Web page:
This course will explore the relationship between the development of Early Modern dramatic genres and cultural mappings of space and place at a moment when England was redefining its status as a national entity in an evolving global system.� We will focus in particular on texts that are set in the Mediterranean region and that consequently examine England's constructions of North Africa and the Levant, as well as Spain, Italy, and Greece.� For dramatic texts we will focus on a range of travel and adventure plays and tragicomedies including The Battle of Alcazar, The Famous History of Sir Thomas Stukeley, The Fair Maid of the West, The Three English Brothers, Christian Turned Turk, The Renegado, The Sea Adventure, Fortune by Land and By Sea, Othello, Antony and Cleopatra, Pericles, The Tempest, and The Island Princess. We will also be examining some of the prose travel writing from the period including works by George Sandys, Henry Blount, and others; and we will be reading our dramatic and prose texts in relationship to the new scholarship by historians (such as Robert Brenner), cultural historians (such as Jerry Brotton), critical geographers (such as Denis Cosgrove) and world system theorists (such as Immanuel Wallerstein) on the Early Modern globe and England's place within it.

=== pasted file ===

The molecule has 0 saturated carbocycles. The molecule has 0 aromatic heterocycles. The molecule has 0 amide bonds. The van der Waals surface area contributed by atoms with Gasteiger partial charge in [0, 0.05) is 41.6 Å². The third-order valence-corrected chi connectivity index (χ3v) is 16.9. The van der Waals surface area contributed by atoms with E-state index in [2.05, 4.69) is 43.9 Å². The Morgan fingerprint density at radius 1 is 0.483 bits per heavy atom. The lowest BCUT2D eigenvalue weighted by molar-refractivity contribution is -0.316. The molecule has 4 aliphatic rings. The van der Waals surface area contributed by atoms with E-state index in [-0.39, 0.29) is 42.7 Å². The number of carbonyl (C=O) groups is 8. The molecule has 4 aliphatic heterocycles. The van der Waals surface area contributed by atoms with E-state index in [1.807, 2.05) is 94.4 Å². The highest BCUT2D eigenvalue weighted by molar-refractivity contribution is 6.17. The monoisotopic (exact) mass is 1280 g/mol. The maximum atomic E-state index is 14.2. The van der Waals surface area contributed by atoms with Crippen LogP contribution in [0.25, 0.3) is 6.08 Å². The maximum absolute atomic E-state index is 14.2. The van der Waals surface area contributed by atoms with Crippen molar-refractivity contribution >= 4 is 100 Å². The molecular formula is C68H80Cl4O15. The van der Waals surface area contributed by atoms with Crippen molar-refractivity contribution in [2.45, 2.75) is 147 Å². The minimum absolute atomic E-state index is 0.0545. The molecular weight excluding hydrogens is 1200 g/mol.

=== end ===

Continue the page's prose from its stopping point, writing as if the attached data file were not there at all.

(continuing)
Members of the seminar, besides weekly participation in discussion, will be asked to complete three assignments, each aimed at providing training for a specific professional task. Each student will (1) write a 1200-word review of one of the theoretical or historical or critical books bearing on the subject of the course; each will (2) do a class report presented as if it were a twenty-minute conference paper; and each will (3) write a twenty-page critical essay that aspires to publication in a journal.�
There will be spaces for twelve participants in the seminar.�
Fulfills 1 & 5 requirements